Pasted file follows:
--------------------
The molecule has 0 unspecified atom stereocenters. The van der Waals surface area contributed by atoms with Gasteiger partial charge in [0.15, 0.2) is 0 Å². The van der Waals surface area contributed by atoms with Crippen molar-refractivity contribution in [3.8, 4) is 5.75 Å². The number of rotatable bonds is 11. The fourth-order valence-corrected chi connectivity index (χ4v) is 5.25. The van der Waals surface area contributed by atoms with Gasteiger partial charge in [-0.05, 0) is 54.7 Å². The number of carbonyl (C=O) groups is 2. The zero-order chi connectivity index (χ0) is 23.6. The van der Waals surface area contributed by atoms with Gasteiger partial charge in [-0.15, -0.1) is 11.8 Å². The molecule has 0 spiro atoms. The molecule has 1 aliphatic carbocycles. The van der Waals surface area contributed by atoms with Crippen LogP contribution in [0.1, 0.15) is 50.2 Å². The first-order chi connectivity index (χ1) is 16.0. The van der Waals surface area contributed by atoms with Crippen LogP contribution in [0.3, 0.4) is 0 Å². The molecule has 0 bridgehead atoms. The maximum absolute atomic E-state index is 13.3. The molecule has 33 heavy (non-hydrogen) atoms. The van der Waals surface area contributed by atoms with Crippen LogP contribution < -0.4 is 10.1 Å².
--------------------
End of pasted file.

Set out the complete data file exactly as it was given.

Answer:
The molecule has 0 unspecified atom stereocenters. The van der Waals surface area contributed by atoms with Gasteiger partial charge in [0.15, 0.2) is 0 Å². The van der Waals surface area contributed by atoms with Crippen molar-refractivity contribution in [3.8, 4) is 5.75 Å². The number of rotatable bonds is 11. The fourth-order valence-corrected chi connectivity index (χ4v) is 5.25. The van der Waals surface area contributed by atoms with Gasteiger partial charge in [-0.05, 0) is 54.7 Å². The number of carbonyl (C=O) groups is 2. The zero-order chi connectivity index (χ0) is 23.6. The van der Waals surface area contributed by atoms with Gasteiger partial charge in [-0.15, -0.1) is 11.8 Å². The molecule has 0 spiro atoms. The molecule has 1 aliphatic carbocycles. The van der Waals surface area contributed by atoms with Crippen LogP contribution in [0.1, 0.15) is 50.2 Å². The first-order chi connectivity index (χ1) is 16.0. The van der Waals surface area contributed by atoms with Crippen LogP contribution in [0.3, 0.4) is 0 Å². The molecule has 0 bridgehead atoms. The maximum absolute atomic E-state index is 13.3. The molecule has 33 heavy (non-hydrogen) atoms. The van der Waals surface area contributed by atoms with Crippen LogP contribution < -0.4 is 10.1 Å².